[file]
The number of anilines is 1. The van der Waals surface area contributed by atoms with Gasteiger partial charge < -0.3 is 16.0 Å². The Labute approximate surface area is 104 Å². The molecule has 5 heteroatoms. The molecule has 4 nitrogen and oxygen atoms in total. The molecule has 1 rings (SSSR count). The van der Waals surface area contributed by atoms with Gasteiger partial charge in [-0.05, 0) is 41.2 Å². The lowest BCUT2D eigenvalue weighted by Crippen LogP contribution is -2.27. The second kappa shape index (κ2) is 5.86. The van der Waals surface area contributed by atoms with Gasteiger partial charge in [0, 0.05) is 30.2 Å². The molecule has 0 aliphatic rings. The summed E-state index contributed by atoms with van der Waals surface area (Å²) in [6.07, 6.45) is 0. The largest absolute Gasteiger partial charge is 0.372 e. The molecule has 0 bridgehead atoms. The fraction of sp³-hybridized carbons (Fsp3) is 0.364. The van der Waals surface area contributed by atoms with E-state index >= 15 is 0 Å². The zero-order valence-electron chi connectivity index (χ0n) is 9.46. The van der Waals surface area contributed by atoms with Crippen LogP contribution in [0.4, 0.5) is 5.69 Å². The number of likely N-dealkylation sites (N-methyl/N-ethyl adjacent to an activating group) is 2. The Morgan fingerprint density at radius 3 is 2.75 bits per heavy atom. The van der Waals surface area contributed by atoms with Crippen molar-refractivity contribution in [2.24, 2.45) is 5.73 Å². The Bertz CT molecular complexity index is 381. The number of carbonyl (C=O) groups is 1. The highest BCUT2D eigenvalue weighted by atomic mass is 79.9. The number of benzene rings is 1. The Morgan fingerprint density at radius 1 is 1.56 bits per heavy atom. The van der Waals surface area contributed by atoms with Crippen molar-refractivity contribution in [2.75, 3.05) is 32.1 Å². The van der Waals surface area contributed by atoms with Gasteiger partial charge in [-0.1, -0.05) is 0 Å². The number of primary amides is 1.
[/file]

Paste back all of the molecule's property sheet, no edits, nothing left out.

The number of anilines is 1. The van der Waals surface area contributed by atoms with Gasteiger partial charge < -0.3 is 16.0 Å². The Labute approximate surface area is 104 Å². The molecule has 5 heteroatoms. The molecule has 4 nitrogen and oxygen atoms in total. The molecule has 1 rings (SSSR count). The van der Waals surface area contributed by atoms with Gasteiger partial charge in [-0.05, 0) is 41.2 Å². The lowest BCUT2D eigenvalue weighted by Crippen LogP contribution is -2.27. The second kappa shape index (κ2) is 5.86. The van der Waals surface area contributed by atoms with Gasteiger partial charge in [0, 0.05) is 30.2 Å². The molecule has 0 aliphatic rings. The summed E-state index contributed by atoms with van der Waals surface area (Å²) in [6.07, 6.45) is 0. The largest absolute Gasteiger partial charge is 0.372 e. The molecule has 0 bridgehead atoms. The fraction of sp³-hybridized carbons (Fsp3) is 0.364. The van der Waals surface area contributed by atoms with E-state index >= 15 is 0 Å². The zero-order valence-electron chi connectivity index (χ0n) is 9.46. The van der Waals surface area contributed by atoms with Crippen LogP contribution in [0.4, 0.5) is 5.69 Å². The number of likely N-dealkylation sites (N-methyl/N-ethyl adjacent to an activating group) is 2. The Morgan fingerprint density at radius 3 is 2.75 bits per heavy atom. The van der Waals surface area contributed by atoms with Crippen molar-refractivity contribution in [2.24, 2.45) is 5.73 Å². The Bertz CT molecular complexity index is 381. The number of carbonyl (C=O) groups is 1. The highest BCUT2D eigenvalue weighted by atomic mass is 79.9. The number of benzene rings is 1. The Morgan fingerprint density at radius 1 is 1.56 bits per heavy atom. The van der Waals surface area contributed by atoms with Crippen molar-refractivity contribution in [2.75, 3.05) is 32.1 Å². The van der Waals surface area contributed by atoms with Gasteiger partial charge in [-0.1, -0.05) is 0 Å². The number of primary amides is 1.